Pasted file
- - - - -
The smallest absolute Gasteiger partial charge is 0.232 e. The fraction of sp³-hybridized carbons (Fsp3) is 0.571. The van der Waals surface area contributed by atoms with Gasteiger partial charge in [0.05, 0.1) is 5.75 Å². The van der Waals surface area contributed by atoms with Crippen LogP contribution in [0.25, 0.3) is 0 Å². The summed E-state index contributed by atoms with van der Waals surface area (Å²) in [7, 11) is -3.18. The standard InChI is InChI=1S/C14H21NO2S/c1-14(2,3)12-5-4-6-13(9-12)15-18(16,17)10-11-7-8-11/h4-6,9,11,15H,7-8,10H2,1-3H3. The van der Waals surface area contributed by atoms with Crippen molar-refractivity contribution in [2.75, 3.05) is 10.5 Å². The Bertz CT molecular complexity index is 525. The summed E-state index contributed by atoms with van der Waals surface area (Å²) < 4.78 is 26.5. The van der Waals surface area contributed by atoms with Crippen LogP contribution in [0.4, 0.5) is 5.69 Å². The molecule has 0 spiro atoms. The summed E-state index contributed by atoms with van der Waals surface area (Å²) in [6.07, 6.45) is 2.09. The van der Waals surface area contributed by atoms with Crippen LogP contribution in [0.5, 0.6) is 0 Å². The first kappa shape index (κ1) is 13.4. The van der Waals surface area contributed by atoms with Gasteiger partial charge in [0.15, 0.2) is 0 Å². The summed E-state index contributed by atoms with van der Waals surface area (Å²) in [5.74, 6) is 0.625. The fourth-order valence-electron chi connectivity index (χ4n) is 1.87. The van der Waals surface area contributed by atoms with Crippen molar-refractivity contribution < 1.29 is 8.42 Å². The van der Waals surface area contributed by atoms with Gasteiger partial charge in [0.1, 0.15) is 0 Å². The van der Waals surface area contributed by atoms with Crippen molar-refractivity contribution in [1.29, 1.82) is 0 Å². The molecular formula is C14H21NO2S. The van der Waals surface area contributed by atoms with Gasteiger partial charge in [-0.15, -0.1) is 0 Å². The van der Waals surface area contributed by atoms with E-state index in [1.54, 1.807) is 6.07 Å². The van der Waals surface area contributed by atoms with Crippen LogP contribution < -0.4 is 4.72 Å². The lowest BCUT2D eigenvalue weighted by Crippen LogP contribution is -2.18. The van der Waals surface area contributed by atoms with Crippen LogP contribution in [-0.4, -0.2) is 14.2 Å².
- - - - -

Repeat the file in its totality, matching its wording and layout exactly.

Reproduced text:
The smallest absolute Gasteiger partial charge is 0.232 e. The fraction of sp³-hybridized carbons (Fsp3) is 0.571. The van der Waals surface area contributed by atoms with Gasteiger partial charge in [0.05, 0.1) is 5.75 Å². The van der Waals surface area contributed by atoms with Crippen LogP contribution in [0.25, 0.3) is 0 Å². The summed E-state index contributed by atoms with van der Waals surface area (Å²) in [7, 11) is -3.18. The standard InChI is InChI=1S/C14H21NO2S/c1-14(2,3)12-5-4-6-13(9-12)15-18(16,17)10-11-7-8-11/h4-6,9,11,15H,7-8,10H2,1-3H3. The van der Waals surface area contributed by atoms with Crippen molar-refractivity contribution in [2.75, 3.05) is 10.5 Å². The Bertz CT molecular complexity index is 525. The summed E-state index contributed by atoms with van der Waals surface area (Å²) < 4.78 is 26.5. The van der Waals surface area contributed by atoms with Crippen LogP contribution in [0.4, 0.5) is 5.69 Å². The molecule has 0 spiro atoms. The summed E-state index contributed by atoms with van der Waals surface area (Å²) in [6.07, 6.45) is 2.09. The van der Waals surface area contributed by atoms with Crippen LogP contribution in [0.5, 0.6) is 0 Å². The first kappa shape index (κ1) is 13.4. The van der Waals surface area contributed by atoms with Gasteiger partial charge in [0.15, 0.2) is 0 Å². The summed E-state index contributed by atoms with van der Waals surface area (Å²) in [5.74, 6) is 0.625. The fourth-order valence-electron chi connectivity index (χ4n) is 1.87. The van der Waals surface area contributed by atoms with Crippen molar-refractivity contribution < 1.29 is 8.42 Å². The van der Waals surface area contributed by atoms with Gasteiger partial charge in [0.1, 0.15) is 0 Å². The van der Waals surface area contributed by atoms with Crippen molar-refractivity contribution in [1.29, 1.82) is 0 Å². The molecular formula is C14H21NO2S. The van der Waals surface area contributed by atoms with Gasteiger partial charge in [-0.15, -0.1) is 0 Å². The van der Waals surface area contributed by atoms with E-state index in [1.54, 1.807) is 6.07 Å². The van der Waals surface area contributed by atoms with Crippen LogP contribution < -0.4 is 4.72 Å². The lowest BCUT2D eigenvalue weighted by Crippen LogP contribution is -2.18. The van der Waals surface area contributed by atoms with Crippen LogP contribution in [-0.4, -0.2) is 14.2 Å².